Unless I'm missing something about this board, I'm probably going to end up picking up the ASRock. Is there something I'm missing? As far as I can tell it meets pretty much every requirement I have. If there's something to do with spacing for the graphics cards or another issue I didn't notice that one of you did, I'd very much appreciate knowing about it. (I have seen people mentioning that it doesn't come with a crossfire bridge... but I thought that was something that came with the graphics card. I got my original 6950 from a friend not in original packaging, so I don't have one, but the new one I would be buying in original packaging, so it would have a crossfire bridge, correct?)

Thanks again!
    
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post #5 of 13
ASRock would be the way to go, I guess I didn't catch it when I was looking rolleyes.gif
I don't see any problems with it so I would jump on that board
post #6 of 13
Thread Starter 
Ok, thanks for the help! I think I'm gonna jump on this board, probably today. +rep to you both.

I'm not sure if I should make a new thread for this, but....

I actually bought this computer from iBuyPower in its near-current condition (I did get the 6950 I currently have from a friend as I said, but he installed it for me) and haven't changed any parts, and have never built or changed parts in a computer before. (I know, total noob eek.gif but I'm trying to start to fix that)

Now I feel I'm finally ready to try to upgrade my existing build (obviously rolleyes.gif) but I don't have any experience with this at all (I know almost nothing honestly) so I have some really basic questions:

1. What all will I need other than what is coming with the board to make the replacement? For example, tool-wise will I be needing certain types of screwdrivers, etc.?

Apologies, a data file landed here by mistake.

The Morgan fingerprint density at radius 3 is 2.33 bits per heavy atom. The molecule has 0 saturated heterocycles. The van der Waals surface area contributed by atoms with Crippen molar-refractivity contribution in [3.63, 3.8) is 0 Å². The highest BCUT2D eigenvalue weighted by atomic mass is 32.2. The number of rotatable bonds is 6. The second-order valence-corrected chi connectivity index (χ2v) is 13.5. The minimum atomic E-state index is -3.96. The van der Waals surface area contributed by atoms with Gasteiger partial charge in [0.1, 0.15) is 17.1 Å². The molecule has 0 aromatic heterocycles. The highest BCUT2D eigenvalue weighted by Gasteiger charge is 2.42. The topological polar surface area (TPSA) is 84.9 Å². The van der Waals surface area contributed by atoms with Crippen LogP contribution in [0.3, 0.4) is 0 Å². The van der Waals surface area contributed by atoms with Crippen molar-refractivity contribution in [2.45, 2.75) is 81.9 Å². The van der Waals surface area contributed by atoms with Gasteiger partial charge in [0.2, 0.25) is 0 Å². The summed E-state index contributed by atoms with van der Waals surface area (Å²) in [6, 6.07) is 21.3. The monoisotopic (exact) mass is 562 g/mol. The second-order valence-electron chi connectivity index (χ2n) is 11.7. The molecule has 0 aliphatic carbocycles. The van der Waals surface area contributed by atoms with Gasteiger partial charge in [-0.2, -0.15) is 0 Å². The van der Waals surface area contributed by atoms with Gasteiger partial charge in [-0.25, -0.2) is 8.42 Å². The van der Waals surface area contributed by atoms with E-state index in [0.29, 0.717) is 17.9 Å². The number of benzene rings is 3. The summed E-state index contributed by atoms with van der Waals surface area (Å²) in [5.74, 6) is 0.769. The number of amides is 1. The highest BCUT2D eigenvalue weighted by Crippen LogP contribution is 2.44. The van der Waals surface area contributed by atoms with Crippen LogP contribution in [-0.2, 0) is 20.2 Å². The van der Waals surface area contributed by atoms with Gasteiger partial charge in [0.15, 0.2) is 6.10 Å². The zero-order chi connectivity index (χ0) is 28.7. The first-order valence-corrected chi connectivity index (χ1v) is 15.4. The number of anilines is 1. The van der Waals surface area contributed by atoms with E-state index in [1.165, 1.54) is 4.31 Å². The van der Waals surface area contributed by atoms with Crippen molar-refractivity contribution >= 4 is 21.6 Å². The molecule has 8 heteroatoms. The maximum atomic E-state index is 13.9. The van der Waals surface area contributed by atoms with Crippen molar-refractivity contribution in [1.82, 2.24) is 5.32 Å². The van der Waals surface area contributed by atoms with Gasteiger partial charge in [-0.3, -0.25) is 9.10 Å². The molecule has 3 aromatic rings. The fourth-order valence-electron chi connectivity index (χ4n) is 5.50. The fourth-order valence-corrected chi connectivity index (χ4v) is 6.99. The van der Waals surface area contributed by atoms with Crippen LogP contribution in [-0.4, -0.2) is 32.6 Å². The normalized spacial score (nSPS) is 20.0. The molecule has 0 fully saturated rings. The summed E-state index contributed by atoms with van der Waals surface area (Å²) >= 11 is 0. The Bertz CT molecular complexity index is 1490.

2. Will I need to take out pretty much everything in the case to install the motherboard and then re-install everything? Or (more likely I'd think) are there parts for which I can just remove the wires connecting them to the motherboard and then once I have the new motherboard in just reattach the wires pretty much as they were (maybe in a slightly different place depending on where on the motherboard the ports/connectors are)? If so, which parts should I completely remove and which can I pretty much leave in?

3. Is there anything I need to be especially careful about when installing the motherboard?

Any other beginner tips anyone could give me would be much appreciated as well.
    
CPUMotherboardGraphicsGraphics
i5-2500k @ 4.5 ASRock Z68 Extreme3 Gen3 Radeon 6950 Crossfire Radeon 6950 Crossfire 
RAMHard DriveHard DriveOS
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24" Sceptre E246W LED Logitech G15 850 Watt Coolermaster Thermaltake Dokker 
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CPUMotherboardGraphicsGraphics
i5-2500k @ 4.5 ASRock Z68 Extreme3 Gen3 Radeon 6950 Crossfire Radeon 6950 Crossfire 
RAMHard DriveHard DriveOS
8GB Corsair Crucial M4 128 GB 1 TB Data Drive Windows 7 Home Premium 
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post #7 of 13
Quote:
Originally Posted by Aros View Post

Ok, thanks for the help! I think I'm gonna jump on this board, probably today. +rep to you both.
I'm not sure if I should make a new thread for this, but....
I actually bought this computer from iBuyPower in its near-current condition (I did get the 6950 I currently have from a friend as I said, but he installed it for me) and haven't changed any parts, and have never built or changed parts in a computer before. (I know, total noob eek.gif but I'm trying to start to fix that)
Now I feel I'm finally ready to try to upgrade my existing build (obviously rolleyes.gif) but I don't have any experience with this at all (I know almost nothing honestly) so I have some really basic questions:
1. What all will I need other than what is coming with the board to make the replacement? For example, tool-wise will I be needing certain types of screwdrivers, etc.?
2. Will I need to take out pretty much everything in the case to install the motherboard and then re-install everything? Or (more likely I'd think) are there parts for which I can just remove the wires connecting them to the motherboard and then once I have the new motherboard in just reattach the wires pretty much as they were (maybe in a slightly different place depending on where on the motherboard the ports/connectors are)? If so, which parts should I completely remove and which can I pretty much leave in?
3. Is there anything I need to be especially careful about when installing the motherboard?